My professor clicks the next slide of his presentation, a Secret Deodorant commercial from 2013. My classmates and I sit in silence as the YouTube player begin, and a woman’s fast, quivering voice booms from the speakers.
Stress sweat. It’s different from ordinary sweat – it smells worse and it can happen anytime to anyone. Like when I fell asleep at movie night with all my coworkers and totally dream snorted myself awake. I actually popped my head back so fast I’m pretty sure I have whiplash.
The woman in the movie theatre scene transitions to one big pink tear drop with “STRESS SWEAT” underneath, right next to three tiny blue teardrops titled “ORDINARY SWEAT”.
My notebook, 500-page textbook, in-class worksheets, and black gel pen are all sprawled on the desk in front of me. I sit alone in the very front of the class, intently watching the screen as it quickly depicts the shiny, white-packaged “Clinical” deodorants that protect four times as much odor than the old ones.
In the row behind me sits a clan of four guys, empty desked.
My long, tangled blonde hair catches under my arm as I rush to write notes about how companies create problems so they can create marketable new solutions.
I hear the other lone girl who sits behind me click her pen. I can’t help but wonder what she writes, how this critical, in-class observation may pertain to the world around her. Or maybe it reminds her of a different commercial, where a woman is shown smearing white cream over her pearl skin, only to transition to an even smoother, glass-faced rendering after 12 weeks of using it nightly. Which could it be – Clinique? CerVe? Avène? Maybe it was Olay, or Glossier, or Neutrogena. Or it could’ve been bare Minerals, or that new brand the girls on TikTok have been buying – Drunk Elephant, or even the one that’s been around forever, Ponds.
I think about the array of perfectly packaged bottles in each woman’s medicine cabinet, loyally sitting in 12-hour increments. Waiting until their nightly inauguration, five seconds at most, until they return to their post after a two-count careless squeeze. I think about the woman who enters the reflection of her mirror, her eyes instantly darting to the different potential wrinkle areas of her face. They will all have names – forehead lines, crow’s feet, bunny lines.
My mom once relayed a message from my great aunt, saying not to drink from straws, they give you lines around your mouth. Another girl once told me she likes to keep a straight-face in social situations because she doesn’t want to get laugh lines. I heard once to relax your expressions when you’re thinking to avoid getting wrinkles on your forehead.
A world of women, all slightly reducing their daily experiences of life –no straw-drinking, no laughing, no thinking. Don’t focus too intently on what Secret’s subliminal message is, it might force a line across your forehead. Don’t sweat in a movie theatre, your coworkers will make fun of you. But make sure not to stress about it, because then your sweat will smell significantly worse, and you absolutely can’t bare the embarrassment of that. But oh wait! Here’s a perfectly packaged product that will ensure your sweat won’t metamorphosize into a gigantic pink sweat drop, which is way more detrimental than the three tiny blue sweat drops your body would’ve settled with if you hadn’t thought so much about it.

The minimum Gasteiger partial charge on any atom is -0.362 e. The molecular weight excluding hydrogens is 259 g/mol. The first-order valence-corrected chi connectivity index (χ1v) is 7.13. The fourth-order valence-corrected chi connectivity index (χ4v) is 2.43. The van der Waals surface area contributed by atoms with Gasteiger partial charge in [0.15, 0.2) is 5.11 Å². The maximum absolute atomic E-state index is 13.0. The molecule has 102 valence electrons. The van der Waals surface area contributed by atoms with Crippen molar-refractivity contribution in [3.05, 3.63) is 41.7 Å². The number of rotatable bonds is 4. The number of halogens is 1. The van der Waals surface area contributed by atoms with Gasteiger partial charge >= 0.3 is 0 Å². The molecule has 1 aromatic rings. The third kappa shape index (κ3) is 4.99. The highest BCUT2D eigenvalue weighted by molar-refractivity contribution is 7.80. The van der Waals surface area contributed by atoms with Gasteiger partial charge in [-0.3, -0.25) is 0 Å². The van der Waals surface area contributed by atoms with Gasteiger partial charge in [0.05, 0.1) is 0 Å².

I sit, and watch, and think, and write. The boys behind me sit without pen or paper or textbook. They’re untouched, unenthused, untargeted. They sit with an unaffected gaze, all beside each other, probably relaxed from the thought of the money they’ve saved from never purchasing special anti-aging cream or clinically proven stress-targeting deodorant.
There are industries and markets and entire economical structures that depend and prey on women’s insecurities. They manufacture and twist our perception on something natural and beautiful, just so we’ll continue to support a narrative that has failed us for generations. As women we’ve been tricked to purchase products in attempt to mend something invisible – and in doing this sacrifice was it means to actually live.
The world deserves to hear our laughs and understand our thoughts. We deserve to swim in lakes and pools and rivers without thinking about the way our legs or stomachs look in the sun. We deserve to sweat after chasing after our dogs or playing with our children and friends at the park. We deserve to furrow our eyebrows when we read something that’s confusing, or intriguing, or fascinating. Because what happens when we censor our natural responses to life, just to uphold an unrealistic, unattainable image? What happens when we lose our life to fear of “imperfection”, and our essence is nothing but a loose pile of torn drugstore receipts?
We’re told time and time again that we would be better if we had this new thing, if our skin was tighter, if our teeth were whiter, if our hair was smoother. My challenge is this: our feminine identities are not rooted in the things we own, or the prospects of what feature to improve in order to become “better”. We are women because we’re unique, we’re talented, we’re strong, we’re sensual, we’re innovative, we’re thoughtful, we’re funny, we’re creative, we’re bold. Our reclamation comes from our soul, from our innermost workings reflected through our words and our smiles and our squints. Our communities are formed by demonstration of who we are internally. We can collectively repackage our womanhood, through shattering what we’re told to be everywhere we are – through awareness and acceptance that there will always be a commercial saying otherwise.
Graphic by Marley Hillman
- Packaged Womanhood: Reclaiming our Essence – by Marley Hillman - March 27, 2023